Author, Book review, Fiction, Harper Perennial, literary fiction, New York, Nicholas Rinaldi, Publisher, Setting

‘Between Two Rivers’ by Nicholas Rinaldi


Fiction – paperback; Harper Perennial; 464 pages; 2005.

Between Two Rivers is one of those rare novels that takes a simple premise — the lives of the residents in a tower block in downtown Manhattan — and turns it into something truly special, in prose that is, by turn, elegant and shocking, eerie and mesmerising.

We meet a cast of eccentric characters — cancer-ridden industrialist Harry Falcon, retired Luftwaffe pilot Karl Vogel, housemaid Yesenia, Iraqi spice merchant Muhta Saad and his son Abdul (who is studying to become a mortician), actress Angela Crespi, eccentric animal-lover and widower Nora Abernooth and plastic surgeon Theo Tattafruge — and intertwines their stories in a series of beautifully written vignettes. These are linked via alternate chapters told from the point of view of the building’s Romanian concierge, the ever watchful Farro Fescu.

Using this clever plot device, Rinaldi demonstrates the interconnectedness of peoples’ lives and loves. He reveals each character’s personal history, their secrets, their hopes and dreams. Much of this occurs against a backdrop of major events from the Twentieth Century, especially World War II, Vietnam and other wars.

The city of New York also plays a central role. In fact, I think it would be fair to say that Between Two Rivers is a love letter to New York City: its streets, buildings and citizens come alive within its pages so that you can smell the garbage-strewn alleyways, hear the blaring of taxi horns, see the towering skyscrapers touching the sky every time you emerge yourself in the story.

Perhaps it’s no surprise then, that the terrorist attacks of September 11 play a key role in the book. That said I must say that the final chapters, which are set in the World Trade Centre, caught me completely off guard because the first 377 pages focused on the early 1990s. Rinaldi says he had pretty much finished the story when 9/11 happened but felt that incorporating the event would “bring my characters, through the pressures of that crisis, to new levels of purpose and understanding”. He achieves this with grace and aplomb; the restrained unsentimental prose is incredibly moving and conveys so much of the shock and horror of that terrible day that it may, in fact, be too painful for many to read. It certainly made this hardened reader have a little sob!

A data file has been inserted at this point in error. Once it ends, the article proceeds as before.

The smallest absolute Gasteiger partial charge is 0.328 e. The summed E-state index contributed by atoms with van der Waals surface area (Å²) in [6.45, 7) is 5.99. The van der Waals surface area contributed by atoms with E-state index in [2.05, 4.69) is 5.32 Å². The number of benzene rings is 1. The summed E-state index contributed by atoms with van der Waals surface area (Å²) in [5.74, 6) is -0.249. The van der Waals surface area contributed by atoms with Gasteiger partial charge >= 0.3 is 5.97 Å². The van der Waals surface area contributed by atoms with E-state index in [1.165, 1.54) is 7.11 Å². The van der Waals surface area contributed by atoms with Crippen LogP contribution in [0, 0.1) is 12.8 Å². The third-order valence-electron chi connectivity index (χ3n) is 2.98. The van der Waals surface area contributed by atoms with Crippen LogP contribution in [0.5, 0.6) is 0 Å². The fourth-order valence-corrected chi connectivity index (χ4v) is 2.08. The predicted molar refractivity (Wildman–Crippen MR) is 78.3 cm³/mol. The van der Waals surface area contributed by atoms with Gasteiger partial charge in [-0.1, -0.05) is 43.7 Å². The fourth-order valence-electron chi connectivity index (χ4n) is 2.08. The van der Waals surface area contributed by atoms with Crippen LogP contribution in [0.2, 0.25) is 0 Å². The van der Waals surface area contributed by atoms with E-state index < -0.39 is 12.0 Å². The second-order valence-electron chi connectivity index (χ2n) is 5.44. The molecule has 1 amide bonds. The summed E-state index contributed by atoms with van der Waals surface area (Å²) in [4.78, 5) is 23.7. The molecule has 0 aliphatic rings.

All in all, Between Two Rivers is a compelling portrait of a city and its disparate residents. I don’t often use the word masterpiece, but this multi-layered book — part short-story collection, part novel — comes pretty damn close to perfection. I loved every word.

6 thoughts on “‘Between Two Rivers’ by Nicholas Rinaldi”

  1. Wow….5 stars! Are you sure?! Listen, between you and me, you are one of my favorite resources for new books, and I’ve rarely seen you dole away 5 stars like this. I guess I should get a move on to the bookstore. pronto.


  2. You’re very kind, Sheri. I have to admit that when I first finished the book some two weeks ago I had pretty much decided it was going to get four stars, but I’ve thought about the characters — and the ending — a lot since then, so decided to up my rating. As I flicked through the book again as I wrote this review I actually stopped and re-read whole pages. I think I would actually read this book again, which is usually the sign of an exceptional novel in my eyes as I never re-read books — there are too many others waiting for me!!


  3. I bought this book as result your post, Kimbofo, and I am happy to say the five stars rating is deserved.
    And I agree with you: it is one of those books that I will definitely read again.


  4. John, I think you would enjoy it as our tastes seem to be quite similar. If you do read it and like it, try ‘The Yacoubian Building’ by Alaa As Aswany, which is very similar but set in Egypt.


I'd love to know what you think, so please leave a comment below

Fill in your details below or click an icon to log in: Logo

You are commenting using your account. Log Out /  Change )

Twitter picture

You are commenting using your Twitter account. Log Out /  Change )

Facebook photo

You are commenting using your Facebook account. Log Out /  Change )

Connecting to %s

This site uses Akismet to reduce spam. Learn how your comment data is processed.